China Directs Tech Companies Not to Offer Access to ChatGPT

China Directs Tech Companies Not to Offer Access to ChatGPT

Amid growing concern that the AI-powered ChatGPT is spreading uncensored information in China, regulators have told major Chinese tech companies not to offer access to the technology on their platforms, Nikkei Asia reports.

Microsoft-backed OpenAI’s ChatGPT is a popular artificial intelligence system that can write essays, recipes and complex computer code. It is a member of a new breed of AI models that are able to communicate and create original content by training from vast swaths of text scraped from the Internet.

China’s Censorship of Foreign Websites

Chinese users have long found ways to circumvent The Great Firewall of China, including using proxy servers or virtual private networks (VPNs). However, these techniques are increasingly being repressed by authorities.

The government censors all content in the country, including social media posts and news stories. It also uses libel lawsuits and arrests to punish people who criticize the government.

Censorship is conducted through a network of Cyberspace Affairs Commissions, Public Security Bureaus, and content reviewers hired by technology companies to filter and remove censored material. These firms typically employ thousands of content moderators who look for code words, slang and memes that help the public to get around censorship filters.

In the past, many of these agencies reported to Propaganda Departments, but in recent years, censorship has been consolidated into a system subordinated to the Communist Party’s Central Propaganda Department. This has helped to ensure that a majority of the Chinese government’s censorship agenda is pushed through online regulation, and Xi Jinping’s rule has made this task even more important.

Tencent’s WeChat

Tencent’s WeChat is a multi-purpose app that connects more than a billion people. It is used for messaging, paying bills, ordering transport, running small businesses and more.

The company also owns chunks of some of the world’s most popular games, music and movies. It is considered to be China’s Facebook.

WeChat is known for being a scrappy, competitive, feature-focused, and culturally responsive product. It’s been built to answer the needs of a massive population that’s not necessarily used to using a smartphone or digital tools.

It has been built with a relentless focus on creating something that’s simple enough to extend into the hands of every single person in China, regardless of their age.

WeChat defies the standard thinking about growth – it’s not all about increasing user numbers, but instead about the value that users get from using the app. This means building features that encourage efficiency – so the product enables you to do something quickly and efficiently, which allows you to move on to other things.

Alibaba’s WeChat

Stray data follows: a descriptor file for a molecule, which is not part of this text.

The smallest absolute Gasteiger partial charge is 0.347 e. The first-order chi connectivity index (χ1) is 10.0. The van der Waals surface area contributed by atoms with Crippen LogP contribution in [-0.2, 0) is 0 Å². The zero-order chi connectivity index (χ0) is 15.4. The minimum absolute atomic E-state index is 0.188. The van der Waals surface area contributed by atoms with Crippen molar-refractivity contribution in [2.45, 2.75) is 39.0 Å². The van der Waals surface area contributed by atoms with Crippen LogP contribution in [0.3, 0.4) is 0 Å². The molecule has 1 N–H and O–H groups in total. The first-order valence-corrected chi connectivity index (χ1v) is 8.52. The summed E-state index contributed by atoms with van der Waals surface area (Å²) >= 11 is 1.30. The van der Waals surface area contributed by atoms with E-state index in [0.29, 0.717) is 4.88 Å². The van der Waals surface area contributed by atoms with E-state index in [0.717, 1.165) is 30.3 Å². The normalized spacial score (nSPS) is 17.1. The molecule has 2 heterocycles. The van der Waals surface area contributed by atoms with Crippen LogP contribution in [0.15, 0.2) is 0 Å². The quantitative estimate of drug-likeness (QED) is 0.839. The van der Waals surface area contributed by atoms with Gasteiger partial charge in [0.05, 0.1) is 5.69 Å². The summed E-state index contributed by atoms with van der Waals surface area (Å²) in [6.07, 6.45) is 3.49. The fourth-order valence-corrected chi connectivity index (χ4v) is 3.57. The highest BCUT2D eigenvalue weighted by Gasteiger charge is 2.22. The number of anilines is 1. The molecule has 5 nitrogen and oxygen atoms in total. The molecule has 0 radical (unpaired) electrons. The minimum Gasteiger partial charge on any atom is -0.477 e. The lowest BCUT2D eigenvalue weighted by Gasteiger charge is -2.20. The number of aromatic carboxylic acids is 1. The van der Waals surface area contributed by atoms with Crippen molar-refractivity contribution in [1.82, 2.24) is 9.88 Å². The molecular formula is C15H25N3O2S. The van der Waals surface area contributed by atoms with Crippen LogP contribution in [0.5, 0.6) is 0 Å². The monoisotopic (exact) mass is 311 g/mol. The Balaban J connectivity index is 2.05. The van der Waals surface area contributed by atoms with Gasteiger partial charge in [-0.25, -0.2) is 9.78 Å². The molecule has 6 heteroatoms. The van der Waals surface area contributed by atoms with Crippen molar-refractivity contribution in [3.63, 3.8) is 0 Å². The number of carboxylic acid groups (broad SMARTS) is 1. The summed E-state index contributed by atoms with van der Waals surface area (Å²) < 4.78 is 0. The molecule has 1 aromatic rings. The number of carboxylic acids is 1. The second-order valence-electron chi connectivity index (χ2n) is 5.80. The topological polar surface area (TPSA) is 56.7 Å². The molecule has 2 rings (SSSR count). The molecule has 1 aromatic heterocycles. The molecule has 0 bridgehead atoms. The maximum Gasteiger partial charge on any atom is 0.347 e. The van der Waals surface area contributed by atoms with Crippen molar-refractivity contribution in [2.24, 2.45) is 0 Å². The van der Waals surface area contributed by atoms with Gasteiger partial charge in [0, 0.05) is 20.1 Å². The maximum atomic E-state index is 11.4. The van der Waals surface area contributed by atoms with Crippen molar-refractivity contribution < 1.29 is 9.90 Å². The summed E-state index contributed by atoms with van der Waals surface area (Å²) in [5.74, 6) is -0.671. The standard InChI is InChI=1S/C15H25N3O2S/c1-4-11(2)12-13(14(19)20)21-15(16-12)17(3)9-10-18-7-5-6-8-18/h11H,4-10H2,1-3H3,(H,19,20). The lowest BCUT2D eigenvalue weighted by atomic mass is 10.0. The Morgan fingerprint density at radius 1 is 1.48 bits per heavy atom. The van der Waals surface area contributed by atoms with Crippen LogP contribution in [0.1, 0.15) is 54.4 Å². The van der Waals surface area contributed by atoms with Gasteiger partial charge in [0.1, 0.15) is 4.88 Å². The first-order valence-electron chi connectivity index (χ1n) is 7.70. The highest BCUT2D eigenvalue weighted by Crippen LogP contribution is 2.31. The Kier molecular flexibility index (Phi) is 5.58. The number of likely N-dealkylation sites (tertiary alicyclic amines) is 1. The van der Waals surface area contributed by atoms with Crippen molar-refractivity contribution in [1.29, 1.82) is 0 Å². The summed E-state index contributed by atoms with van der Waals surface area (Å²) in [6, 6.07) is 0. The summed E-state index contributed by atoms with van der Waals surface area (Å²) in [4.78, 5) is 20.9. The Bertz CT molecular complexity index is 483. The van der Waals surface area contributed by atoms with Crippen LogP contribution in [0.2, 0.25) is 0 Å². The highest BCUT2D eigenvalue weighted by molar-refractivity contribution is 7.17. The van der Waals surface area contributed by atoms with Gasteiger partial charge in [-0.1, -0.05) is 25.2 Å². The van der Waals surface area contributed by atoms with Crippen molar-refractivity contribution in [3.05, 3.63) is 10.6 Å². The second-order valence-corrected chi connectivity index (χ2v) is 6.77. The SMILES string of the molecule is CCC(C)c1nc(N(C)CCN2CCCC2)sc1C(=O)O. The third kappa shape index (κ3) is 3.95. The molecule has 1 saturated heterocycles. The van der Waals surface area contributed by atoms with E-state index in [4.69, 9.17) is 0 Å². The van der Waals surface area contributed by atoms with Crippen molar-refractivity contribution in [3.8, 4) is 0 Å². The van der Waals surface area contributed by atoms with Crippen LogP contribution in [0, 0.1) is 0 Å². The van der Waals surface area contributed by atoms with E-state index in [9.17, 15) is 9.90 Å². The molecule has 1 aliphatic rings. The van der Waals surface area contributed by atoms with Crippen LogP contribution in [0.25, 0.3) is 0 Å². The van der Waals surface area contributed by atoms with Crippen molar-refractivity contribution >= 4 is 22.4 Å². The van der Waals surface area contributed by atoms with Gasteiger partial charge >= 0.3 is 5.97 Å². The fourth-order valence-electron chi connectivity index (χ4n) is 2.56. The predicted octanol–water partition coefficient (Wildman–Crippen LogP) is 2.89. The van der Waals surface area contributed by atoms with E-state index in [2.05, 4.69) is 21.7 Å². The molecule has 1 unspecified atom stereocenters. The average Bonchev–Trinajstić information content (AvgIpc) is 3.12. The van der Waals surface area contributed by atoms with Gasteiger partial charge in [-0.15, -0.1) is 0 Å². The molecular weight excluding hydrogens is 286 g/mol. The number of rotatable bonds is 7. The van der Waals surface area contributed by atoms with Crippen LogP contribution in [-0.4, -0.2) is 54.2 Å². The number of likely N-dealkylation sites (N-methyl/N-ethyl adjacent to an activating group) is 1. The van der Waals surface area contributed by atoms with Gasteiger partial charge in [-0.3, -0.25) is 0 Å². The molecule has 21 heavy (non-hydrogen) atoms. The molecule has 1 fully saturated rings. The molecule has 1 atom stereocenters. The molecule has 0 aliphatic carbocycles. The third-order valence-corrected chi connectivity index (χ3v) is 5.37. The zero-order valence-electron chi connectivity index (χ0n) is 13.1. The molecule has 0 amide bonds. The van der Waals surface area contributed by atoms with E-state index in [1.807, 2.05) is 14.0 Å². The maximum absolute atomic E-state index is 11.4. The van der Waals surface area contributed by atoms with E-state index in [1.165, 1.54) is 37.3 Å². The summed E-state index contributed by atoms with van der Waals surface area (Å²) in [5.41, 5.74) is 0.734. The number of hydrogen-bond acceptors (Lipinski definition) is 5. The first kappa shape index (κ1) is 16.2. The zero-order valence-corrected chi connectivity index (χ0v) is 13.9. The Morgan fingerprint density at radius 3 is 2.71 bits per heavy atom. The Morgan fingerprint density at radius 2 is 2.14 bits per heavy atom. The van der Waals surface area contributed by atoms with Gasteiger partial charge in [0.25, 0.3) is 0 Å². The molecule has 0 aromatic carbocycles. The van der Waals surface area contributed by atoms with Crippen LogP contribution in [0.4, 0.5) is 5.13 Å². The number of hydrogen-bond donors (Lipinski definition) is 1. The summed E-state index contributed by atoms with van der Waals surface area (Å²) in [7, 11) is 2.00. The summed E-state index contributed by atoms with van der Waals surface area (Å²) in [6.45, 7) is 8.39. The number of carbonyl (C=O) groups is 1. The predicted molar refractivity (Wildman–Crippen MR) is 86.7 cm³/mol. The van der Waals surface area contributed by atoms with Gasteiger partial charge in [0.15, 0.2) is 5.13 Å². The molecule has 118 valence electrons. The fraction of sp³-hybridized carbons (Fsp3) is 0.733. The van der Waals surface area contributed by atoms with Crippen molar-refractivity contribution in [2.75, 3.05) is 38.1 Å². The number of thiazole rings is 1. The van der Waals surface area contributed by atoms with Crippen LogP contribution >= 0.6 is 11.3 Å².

WeChat, the Chinese messaging app with over a billion users, has become an integral part of life in China. It’s used to hail a ride, buy groceries, book a doctor’s appointment and more.

It also helps Chinese users interact with local businesses and find new friends. And it’s becoming an increasingly important identity verification tool for the Chinese government.

But it’s gotten into a bit of trouble as Chinese regulators have pushed tech companies to stop blocking links to rival services and content. In recent months, the Ministry of Industry and Information Technology has instructed some of China’s biggest Internet firms, including Alibaba and Tencent, to drop this practice.

As a result, Tencent is now allowing one-on-one WeChat chats to include links to external apps like Taobao deals or the popular e-commerce platform Pinduoduo. The move comes as China continues to tighten anti-monopoly rules in the internet sector, and is a sign that it may be willing to open up its ecosystem.

Google’s Bard

According to a report from Nikkei Asia, Chinese regulators have told tech companies not to offer access to ChatGPT, which was developed by US-based OpenAI. It is a popular discussion bot that answers questions about topics like human rights violations in China’s Xinjiang region.

Despite these restrictions, some Chinese residents have accessed the service via VPNs or third-party programs. It is reportedly attracting widespread interest in the country, and firms are increasingly using its models to develop chatbots to answer users’ queries.

Google recently unveiled Bard, a chatbot that will compete with OpenAI’s ChatGPT. It uses a language model called LaMDA to generate responses, and collects information from the web as well.

But Bard is still in a testing phase, and has been limited to only generating a few queries. It will use external feedback and its own internal testing to ensure it meets a high bar for quality, safety and groundedness in real-world information.

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